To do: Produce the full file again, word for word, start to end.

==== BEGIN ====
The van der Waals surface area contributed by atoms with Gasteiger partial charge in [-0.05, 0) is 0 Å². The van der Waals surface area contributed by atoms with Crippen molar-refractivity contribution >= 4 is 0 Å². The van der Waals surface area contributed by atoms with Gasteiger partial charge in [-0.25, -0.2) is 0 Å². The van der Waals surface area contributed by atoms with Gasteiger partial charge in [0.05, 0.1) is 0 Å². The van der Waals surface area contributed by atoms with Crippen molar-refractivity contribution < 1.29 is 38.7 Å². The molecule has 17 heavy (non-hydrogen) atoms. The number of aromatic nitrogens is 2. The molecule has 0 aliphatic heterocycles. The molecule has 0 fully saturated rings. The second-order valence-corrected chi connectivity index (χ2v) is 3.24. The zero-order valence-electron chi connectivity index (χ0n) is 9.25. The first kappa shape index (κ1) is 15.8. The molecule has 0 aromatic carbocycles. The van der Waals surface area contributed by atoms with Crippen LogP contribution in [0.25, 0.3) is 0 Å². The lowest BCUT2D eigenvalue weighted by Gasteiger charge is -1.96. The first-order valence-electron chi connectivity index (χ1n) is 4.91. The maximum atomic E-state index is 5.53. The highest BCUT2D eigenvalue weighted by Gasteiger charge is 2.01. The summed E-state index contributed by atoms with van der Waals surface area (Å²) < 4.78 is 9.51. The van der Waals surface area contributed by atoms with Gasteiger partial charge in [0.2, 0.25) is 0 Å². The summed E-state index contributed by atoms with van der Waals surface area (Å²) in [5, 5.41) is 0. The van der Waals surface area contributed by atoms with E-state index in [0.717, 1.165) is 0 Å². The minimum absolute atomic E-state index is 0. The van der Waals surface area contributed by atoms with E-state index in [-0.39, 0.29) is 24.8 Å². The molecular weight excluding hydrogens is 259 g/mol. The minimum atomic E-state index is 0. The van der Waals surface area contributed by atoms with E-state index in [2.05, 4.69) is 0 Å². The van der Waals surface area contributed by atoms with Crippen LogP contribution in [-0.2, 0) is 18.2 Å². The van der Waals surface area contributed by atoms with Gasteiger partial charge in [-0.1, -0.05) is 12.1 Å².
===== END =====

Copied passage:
The van der Waals surface area contributed by atoms with Gasteiger partial charge in [-0.05, 0) is 0 Å². The van der Waals surface area contributed by atoms with Crippen molar-refractivity contribution >= 4 is 0 Å². The van der Waals surface area contributed by atoms with Gasteiger partial charge in [-0.25, -0.2) is 0 Å². The van der Waals surface area contributed by atoms with Gasteiger partial charge in [0.05, 0.1) is 0 Å². The van der Waals surface area contributed by atoms with Crippen molar-refractivity contribution < 1.29 is 38.7 Å². The molecule has 17 heavy (non-hydrogen) atoms. The number of aromatic nitrogens is 2. The molecule has 0 aliphatic heterocycles. The molecule has 0 fully saturated rings. The second-order valence-corrected chi connectivity index (χ2v) is 3.24. The zero-order valence-electron chi connectivity index (χ0n) is 9.25. The first kappa shape index (κ1) is 15.8. The molecule has 0 aromatic carbocycles. The van der Waals surface area contributed by atoms with Crippen LogP contribution in [0.25, 0.3) is 0 Å². The lowest BCUT2D eigenvalue weighted by Gasteiger charge is -1.96. The first-order valence-electron chi connectivity index (χ1n) is 4.91. The maximum atomic E-state index is 5.53. The highest BCUT2D eigenvalue weighted by Gasteiger charge is 2.01. The summed E-state index contributed by atoms with van der Waals surface area (Å²) < 4.78 is 9.51. The van der Waals surface area contributed by atoms with Gasteiger partial charge in [0.2, 0.25) is 0 Å². The summed E-state index contributed by atoms with van der Waals surface area (Å²) in [5, 5.41) is 0. The van der Waals surface area contributed by atoms with E-state index in [0.717, 1.165) is 0 Å². The minimum absolute atomic E-state index is 0. The van der Waals surface area contributed by atoms with E-state index in [-0.39, 0.29) is 24.8 Å². The molecular weight excluding hydrogens is 259 g/mol. The minimum atomic E-state index is 0. The van der Waals surface area contributed by atoms with E-state index in [2.05, 4.69) is 0 Å². The van der Waals surface area contributed by atoms with Crippen LogP contribution in [-0.2, 0) is 18.2 Å². The van der Waals surface area contributed by atoms with Gasteiger partial charge in [-0.1, -0.05) is 12.1 Å².